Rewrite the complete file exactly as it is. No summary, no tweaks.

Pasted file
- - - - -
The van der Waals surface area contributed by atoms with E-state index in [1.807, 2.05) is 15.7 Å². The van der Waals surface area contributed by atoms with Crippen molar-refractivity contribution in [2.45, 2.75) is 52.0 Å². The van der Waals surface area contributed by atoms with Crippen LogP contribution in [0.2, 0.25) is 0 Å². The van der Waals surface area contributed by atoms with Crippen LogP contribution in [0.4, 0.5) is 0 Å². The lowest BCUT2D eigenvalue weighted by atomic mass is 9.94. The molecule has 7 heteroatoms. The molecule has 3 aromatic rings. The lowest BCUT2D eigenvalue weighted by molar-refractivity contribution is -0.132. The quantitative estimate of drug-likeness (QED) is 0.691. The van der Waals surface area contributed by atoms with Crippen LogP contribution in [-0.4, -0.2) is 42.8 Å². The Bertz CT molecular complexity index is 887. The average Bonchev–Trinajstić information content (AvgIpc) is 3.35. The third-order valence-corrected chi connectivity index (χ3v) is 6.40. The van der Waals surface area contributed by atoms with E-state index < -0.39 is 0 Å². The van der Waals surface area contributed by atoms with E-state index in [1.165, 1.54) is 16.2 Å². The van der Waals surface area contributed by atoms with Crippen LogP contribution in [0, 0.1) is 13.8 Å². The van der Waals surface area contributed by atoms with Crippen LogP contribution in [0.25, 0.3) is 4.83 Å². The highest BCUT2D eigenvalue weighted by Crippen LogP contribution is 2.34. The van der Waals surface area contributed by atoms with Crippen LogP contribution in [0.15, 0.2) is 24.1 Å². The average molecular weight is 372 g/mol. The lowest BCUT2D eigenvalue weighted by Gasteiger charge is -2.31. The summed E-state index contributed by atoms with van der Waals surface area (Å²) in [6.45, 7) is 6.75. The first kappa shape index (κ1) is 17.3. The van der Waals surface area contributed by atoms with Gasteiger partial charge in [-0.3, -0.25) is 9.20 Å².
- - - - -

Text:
The van der Waals surface area contributed by atoms with E-state index in [1.807, 2.05) is 15.7 Å². The van der Waals surface area contributed by atoms with Crippen molar-refractivity contribution in [2.45, 2.75) is 52.0 Å². The van der Waals surface area contributed by atoms with Crippen LogP contribution in [0.2, 0.25) is 0 Å². The van der Waals surface area contributed by atoms with Crippen LogP contribution in [0.4, 0.5) is 0 Å². The lowest BCUT2D eigenvalue weighted by atomic mass is 9.94. The molecule has 7 heteroatoms. The molecule has 3 aromatic rings. The lowest BCUT2D eigenvalue weighted by molar-refractivity contribution is -0.132. The quantitative estimate of drug-likeness (QED) is 0.691. The van der Waals surface area contributed by atoms with Crippen LogP contribution in [-0.4, -0.2) is 42.8 Å². The Bertz CT molecular complexity index is 887. The average Bonchev–Trinajstić information content (AvgIpc) is 3.35. The third-order valence-corrected chi connectivity index (χ3v) is 6.40. The van der Waals surface area contributed by atoms with E-state index < -0.39 is 0 Å². The van der Waals surface area contributed by atoms with E-state index in [1.165, 1.54) is 16.2 Å². The van der Waals surface area contributed by atoms with Crippen LogP contribution in [0, 0.1) is 13.8 Å². The van der Waals surface area contributed by atoms with Crippen LogP contribution in [0.25, 0.3) is 4.83 Å². The highest BCUT2D eigenvalue weighted by Crippen LogP contribution is 2.34. The van der Waals surface area contributed by atoms with Crippen LogP contribution in [0.15, 0.2) is 24.1 Å². The average molecular weight is 372 g/mol. The lowest BCUT2D eigenvalue weighted by Gasteiger charge is -2.31. The summed E-state index contributed by atoms with van der Waals surface area (Å²) in [6.45, 7) is 6.75. The first kappa shape index (κ1) is 17.3. The van der Waals surface area contributed by atoms with Gasteiger partial charge in [-0.3, -0.25) is 9.20 Å².